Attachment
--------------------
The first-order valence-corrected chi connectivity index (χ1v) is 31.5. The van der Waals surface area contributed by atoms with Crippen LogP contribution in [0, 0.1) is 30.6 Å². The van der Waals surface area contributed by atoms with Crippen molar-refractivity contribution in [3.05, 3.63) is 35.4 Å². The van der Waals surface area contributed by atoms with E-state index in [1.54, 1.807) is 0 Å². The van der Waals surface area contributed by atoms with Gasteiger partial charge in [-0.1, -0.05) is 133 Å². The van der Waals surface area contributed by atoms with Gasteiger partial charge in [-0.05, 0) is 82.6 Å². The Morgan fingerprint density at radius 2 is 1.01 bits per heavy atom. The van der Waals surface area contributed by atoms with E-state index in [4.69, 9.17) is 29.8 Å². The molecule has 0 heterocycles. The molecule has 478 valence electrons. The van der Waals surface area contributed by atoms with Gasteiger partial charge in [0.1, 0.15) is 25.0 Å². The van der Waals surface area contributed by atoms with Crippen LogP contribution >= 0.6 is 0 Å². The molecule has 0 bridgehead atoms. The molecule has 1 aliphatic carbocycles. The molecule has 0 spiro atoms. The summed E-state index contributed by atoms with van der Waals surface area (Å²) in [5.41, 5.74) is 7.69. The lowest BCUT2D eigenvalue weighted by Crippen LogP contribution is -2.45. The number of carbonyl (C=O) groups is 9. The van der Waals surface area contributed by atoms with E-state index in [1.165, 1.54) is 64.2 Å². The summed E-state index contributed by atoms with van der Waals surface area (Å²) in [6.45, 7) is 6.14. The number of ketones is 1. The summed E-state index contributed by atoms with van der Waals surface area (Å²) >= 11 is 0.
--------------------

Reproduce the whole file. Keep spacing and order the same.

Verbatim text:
The first-order valence-corrected chi connectivity index (χ1v) is 31.5. The van der Waals surface area contributed by atoms with Crippen LogP contribution in [0, 0.1) is 30.6 Å². The van der Waals surface area contributed by atoms with Crippen molar-refractivity contribution in [3.05, 3.63) is 35.4 Å². The van der Waals surface area contributed by atoms with E-state index in [1.54, 1.807) is 0 Å². The van der Waals surface area contributed by atoms with Gasteiger partial charge in [-0.1, -0.05) is 133 Å². The van der Waals surface area contributed by atoms with Gasteiger partial charge in [-0.05, 0) is 82.6 Å². The Morgan fingerprint density at radius 2 is 1.01 bits per heavy atom. The van der Waals surface area contributed by atoms with E-state index in [4.69, 9.17) is 29.8 Å². The molecule has 0 heterocycles. The molecule has 478 valence electrons. The van der Waals surface area contributed by atoms with Gasteiger partial charge in [0.1, 0.15) is 25.0 Å². The van der Waals surface area contributed by atoms with Crippen LogP contribution >= 0.6 is 0 Å². The molecule has 0 bridgehead atoms. The molecule has 1 aliphatic carbocycles. The molecule has 0 spiro atoms. The summed E-state index contributed by atoms with van der Waals surface area (Å²) in [5.41, 5.74) is 7.69. The lowest BCUT2D eigenvalue weighted by Crippen LogP contribution is -2.45. The number of carbonyl (C=O) groups is 9. The van der Waals surface area contributed by atoms with E-state index in [1.165, 1.54) is 64.2 Å². The summed E-state index contributed by atoms with van der Waals surface area (Å²) in [6.45, 7) is 6.14. The number of ketones is 1. The summed E-state index contributed by atoms with van der Waals surface area (Å²) >= 11 is 0.